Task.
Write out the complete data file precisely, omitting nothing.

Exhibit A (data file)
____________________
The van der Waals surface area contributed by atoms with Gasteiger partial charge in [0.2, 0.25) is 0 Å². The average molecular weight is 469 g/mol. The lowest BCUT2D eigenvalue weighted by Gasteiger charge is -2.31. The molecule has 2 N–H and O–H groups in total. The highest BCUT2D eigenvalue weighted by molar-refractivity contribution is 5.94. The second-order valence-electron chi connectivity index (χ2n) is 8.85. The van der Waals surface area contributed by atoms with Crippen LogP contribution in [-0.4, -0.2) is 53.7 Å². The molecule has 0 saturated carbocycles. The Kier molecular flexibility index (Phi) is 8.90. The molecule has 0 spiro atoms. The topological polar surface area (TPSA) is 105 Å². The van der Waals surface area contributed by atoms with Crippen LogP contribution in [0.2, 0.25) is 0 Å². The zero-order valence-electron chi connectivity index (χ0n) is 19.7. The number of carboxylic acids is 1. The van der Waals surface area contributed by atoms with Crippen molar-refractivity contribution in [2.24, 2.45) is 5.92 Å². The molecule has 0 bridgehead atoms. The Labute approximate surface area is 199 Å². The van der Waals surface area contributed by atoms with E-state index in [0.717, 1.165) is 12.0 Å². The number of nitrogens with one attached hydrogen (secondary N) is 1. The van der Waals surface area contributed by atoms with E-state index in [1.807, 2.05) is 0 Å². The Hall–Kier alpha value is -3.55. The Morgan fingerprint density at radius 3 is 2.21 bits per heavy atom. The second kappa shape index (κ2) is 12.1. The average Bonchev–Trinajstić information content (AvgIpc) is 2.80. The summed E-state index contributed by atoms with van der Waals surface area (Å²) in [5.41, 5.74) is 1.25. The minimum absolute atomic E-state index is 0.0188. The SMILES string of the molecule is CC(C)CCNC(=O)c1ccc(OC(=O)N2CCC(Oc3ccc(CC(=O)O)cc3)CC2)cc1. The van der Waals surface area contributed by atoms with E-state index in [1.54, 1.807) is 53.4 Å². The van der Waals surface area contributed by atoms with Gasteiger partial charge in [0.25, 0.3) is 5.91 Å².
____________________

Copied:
The van der Waals surface area contributed by atoms with Gasteiger partial charge in [0.2, 0.25) is 0 Å². The average molecular weight is 469 g/mol. The lowest BCUT2D eigenvalue weighted by Gasteiger charge is -2.31. The molecule has 2 N–H and O–H groups in total. The highest BCUT2D eigenvalue weighted by molar-refractivity contribution is 5.94. The second-order valence-electron chi connectivity index (χ2n) is 8.85. The van der Waals surface area contributed by atoms with Crippen LogP contribution in [-0.4, -0.2) is 53.7 Å². The molecule has 0 saturated carbocycles. The Kier molecular flexibility index (Phi) is 8.90. The molecule has 0 spiro atoms. The topological polar surface area (TPSA) is 105 Å². The van der Waals surface area contributed by atoms with Crippen LogP contribution in [0.2, 0.25) is 0 Å². The zero-order valence-electron chi connectivity index (χ0n) is 19.7. The number of carboxylic acids is 1. The van der Waals surface area contributed by atoms with Crippen molar-refractivity contribution in [2.24, 2.45) is 5.92 Å². The molecule has 0 bridgehead atoms. The Labute approximate surface area is 199 Å². The van der Waals surface area contributed by atoms with E-state index in [0.717, 1.165) is 12.0 Å². The number of nitrogens with one attached hydrogen (secondary N) is 1. The van der Waals surface area contributed by atoms with E-state index in [1.807, 2.05) is 0 Å². The Hall–Kier alpha value is -3.55. The Morgan fingerprint density at radius 3 is 2.21 bits per heavy atom. The second kappa shape index (κ2) is 12.1. The average Bonchev–Trinajstić information content (AvgIpc) is 2.80. The summed E-state index contributed by atoms with van der Waals surface area (Å²) in [5.41, 5.74) is 1.25. The minimum absolute atomic E-state index is 0.0188. The SMILES string of the molecule is CC(C)CCNC(=O)c1ccc(OC(=O)N2CCC(Oc3ccc(CC(=O)O)cc3)CC2)cc1. The van der Waals surface area contributed by atoms with E-state index in [1.54, 1.807) is 53.4 Å². The van der Waals surface area contributed by atoms with Gasteiger partial charge in [0.25, 0.3) is 5.91 Å².